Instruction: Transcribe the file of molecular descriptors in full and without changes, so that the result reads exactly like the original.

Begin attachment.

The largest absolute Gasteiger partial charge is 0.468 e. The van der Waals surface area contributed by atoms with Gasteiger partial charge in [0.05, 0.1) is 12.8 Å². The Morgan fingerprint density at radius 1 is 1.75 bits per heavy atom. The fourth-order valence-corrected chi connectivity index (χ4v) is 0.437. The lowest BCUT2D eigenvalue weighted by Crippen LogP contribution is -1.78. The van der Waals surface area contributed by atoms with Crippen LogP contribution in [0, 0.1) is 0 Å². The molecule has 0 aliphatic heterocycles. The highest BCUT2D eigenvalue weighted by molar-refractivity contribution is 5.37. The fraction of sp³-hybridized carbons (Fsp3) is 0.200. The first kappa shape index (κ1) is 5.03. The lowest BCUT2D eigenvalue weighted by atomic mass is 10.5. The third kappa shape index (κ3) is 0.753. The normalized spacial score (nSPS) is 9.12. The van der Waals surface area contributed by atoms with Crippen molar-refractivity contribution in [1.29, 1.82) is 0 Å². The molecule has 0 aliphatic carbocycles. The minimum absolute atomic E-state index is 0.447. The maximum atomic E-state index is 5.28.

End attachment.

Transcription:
The largest absolute Gasteiger partial charge is 0.468 e. The van der Waals surface area contributed by atoms with Gasteiger partial charge in [0.05, 0.1) is 12.8 Å². The Morgan fingerprint density at radius 1 is 1.75 bits per heavy atom. The fourth-order valence-corrected chi connectivity index (χ4v) is 0.437. The lowest BCUT2D eigenvalue weighted by Crippen LogP contribution is -1.78. The van der Waals surface area contributed by atoms with Crippen LogP contribution in [0, 0.1) is 0 Å². The molecule has 0 aliphatic heterocycles. The highest BCUT2D eigenvalue weighted by molar-refractivity contribution is 5.37. The fraction of sp³-hybridized carbons (Fsp3) is 0.200. The first kappa shape index (κ1) is 5.03. The lowest BCUT2D eigenvalue weighted by atomic mass is 10.5. The third kappa shape index (κ3) is 0.753. The normalized spacial score (nSPS) is 9.12. The van der Waals surface area contributed by atoms with Crippen molar-refractivity contribution in [1.29, 1.82) is 0 Å². The molecule has 0 aliphatic carbocycles. The minimum absolute atomic E-state index is 0.447. The maximum atomic E-state index is 5.28.